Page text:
Hawaii had seen little action, so he returned unwounded.

Before the war in 1941, Asimov wrote Nightfall, which critics believe to be the
best short science fiction story ever. Asimov also is the man responsible for the three
laws of robots. They are:
1. A robot may not injure a human being or, through in-action, allow a human being
to come to harm 2. A robot must obey the orders given to it by a human unless it conflicts with the
first law 3. A robot must protect its own existence as long as such protection does not conflict
with the first or second laws.

These laws were the base for all of Asimov's robot books. A common question is if these
laws should be applied to today's artificial intelligence. The answer is no. In present times, the making of artificial intelligence is a slow, lengthily, process.
The laws of robots were supposed to be for when mankind woke up one day and the entire
programming scheme for artificial intelligence came to mind. Therefore, they had to come
up with a way to retain control of an intelligence that was as smarter that the entire
human race.
Another of Asimov's famous works is the foundation series. Foundation takes place in
the far future, beginning in the last millenium of the largest human empire ever, the
galactic empire. Foreseeing the fall of the galactic empire, A psychologist, Hari Seldon,
created two foundations on opposite sides of the galaxy to prevent the several thousand
generations of human sufferings that were to follow.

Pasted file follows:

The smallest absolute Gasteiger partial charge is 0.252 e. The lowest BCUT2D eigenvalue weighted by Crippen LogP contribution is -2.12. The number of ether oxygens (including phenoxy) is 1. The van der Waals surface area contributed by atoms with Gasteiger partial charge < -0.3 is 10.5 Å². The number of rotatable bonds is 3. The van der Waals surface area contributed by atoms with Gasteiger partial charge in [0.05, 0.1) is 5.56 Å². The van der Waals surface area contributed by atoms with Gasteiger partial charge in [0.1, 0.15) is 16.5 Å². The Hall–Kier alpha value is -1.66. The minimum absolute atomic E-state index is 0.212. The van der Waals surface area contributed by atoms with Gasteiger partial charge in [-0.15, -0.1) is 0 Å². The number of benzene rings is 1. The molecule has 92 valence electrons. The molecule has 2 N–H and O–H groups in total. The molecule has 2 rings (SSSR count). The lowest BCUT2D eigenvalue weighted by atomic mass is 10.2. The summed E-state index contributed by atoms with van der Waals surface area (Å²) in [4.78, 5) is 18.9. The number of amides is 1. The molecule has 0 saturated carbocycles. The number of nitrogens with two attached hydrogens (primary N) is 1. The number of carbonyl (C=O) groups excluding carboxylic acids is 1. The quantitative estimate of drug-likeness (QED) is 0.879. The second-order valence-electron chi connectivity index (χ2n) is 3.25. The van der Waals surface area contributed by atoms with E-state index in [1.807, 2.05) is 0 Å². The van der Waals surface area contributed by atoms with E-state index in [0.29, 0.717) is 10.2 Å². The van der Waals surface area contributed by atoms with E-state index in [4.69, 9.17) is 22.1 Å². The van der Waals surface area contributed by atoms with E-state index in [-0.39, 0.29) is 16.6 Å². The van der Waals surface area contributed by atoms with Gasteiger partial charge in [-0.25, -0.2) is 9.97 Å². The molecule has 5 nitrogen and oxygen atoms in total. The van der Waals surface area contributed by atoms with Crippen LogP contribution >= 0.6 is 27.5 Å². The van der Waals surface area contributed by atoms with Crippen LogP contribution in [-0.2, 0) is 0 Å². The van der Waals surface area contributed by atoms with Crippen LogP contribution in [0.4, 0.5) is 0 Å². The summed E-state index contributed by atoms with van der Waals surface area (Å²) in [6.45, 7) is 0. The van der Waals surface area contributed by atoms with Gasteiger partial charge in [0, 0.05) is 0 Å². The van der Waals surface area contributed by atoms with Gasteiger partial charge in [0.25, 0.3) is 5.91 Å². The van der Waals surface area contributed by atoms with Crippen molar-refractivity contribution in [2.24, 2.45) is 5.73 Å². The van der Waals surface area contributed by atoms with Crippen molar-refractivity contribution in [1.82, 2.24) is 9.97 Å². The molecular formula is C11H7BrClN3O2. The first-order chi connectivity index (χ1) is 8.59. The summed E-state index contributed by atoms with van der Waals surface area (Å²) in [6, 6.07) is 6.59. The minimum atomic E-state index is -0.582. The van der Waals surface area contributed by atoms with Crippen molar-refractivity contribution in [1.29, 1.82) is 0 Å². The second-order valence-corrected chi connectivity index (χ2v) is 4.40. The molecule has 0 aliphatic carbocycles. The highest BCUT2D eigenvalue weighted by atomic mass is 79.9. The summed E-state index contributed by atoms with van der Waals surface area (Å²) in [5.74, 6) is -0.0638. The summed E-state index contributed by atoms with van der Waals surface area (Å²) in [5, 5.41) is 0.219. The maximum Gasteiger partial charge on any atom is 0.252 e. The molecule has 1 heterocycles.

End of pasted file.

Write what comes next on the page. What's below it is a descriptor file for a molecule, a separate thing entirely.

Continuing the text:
One was to be public, for the galaxy to know about and to keep the technology. Knowing
that history repeats itself unless masses of people suddenly change, he left messages
of himself in a time vault. In it were instructions, as he did not want the scientists
of the foundation to know about before hand, as it might interfere with his predictions.

The other was secret. It was meant to deal with any conflicts that might come up. This
institute was a vital part when a mutant used his special powers to change the mind of
others. This altered the thinking of large numbers of people, so all of the psychologists
prediction, based on how history repeats itself, became off target.

Asimov didn't start out with genious skills though. At the age of 11, his father bought
him his first typewriter. "Marooned off Vesta, " Asimov's first published article was
rejected twice in 1938. It was finally published by Astounding Science Fiction in early
1939. Asimov's first published book was "Pebble in the Sky." It was, like Marooned off
Vista," science fiction.

Since his early writings, he has earned many rewards. Asimov finds to that to
his disbelief, he gets more money from what he doesn't like than what he likes. Most of
his awards are for science fiction books.

Works Cited

"Asimov, Isaac". Encyclopedia Britannica. 14 Nov. 2000
.

Bowman, J.S. "Aimov, Isaac." biography.com. 13 Nov. 2000
.

Liukkonen, Eric. "Isaac Asimov (1920-1992)." Sci.Fi.com. 11 Nov. 200
.

Nichols, Lewis. "Isaac Asimov, man of 7,560,000 words." New York Times. 14 Nov. 2000.
.

Seiler, Edward and J.H. Jenkins. "Frequently Asked Questions On Isaac Asimov." Clark.net.
13 Nov. 2000. .

Wojtowicz, Slavek. "Dr. Isaac Asimov Talks With Slavek Wojtowicz." interstat.net.
14 Nov. 2000. .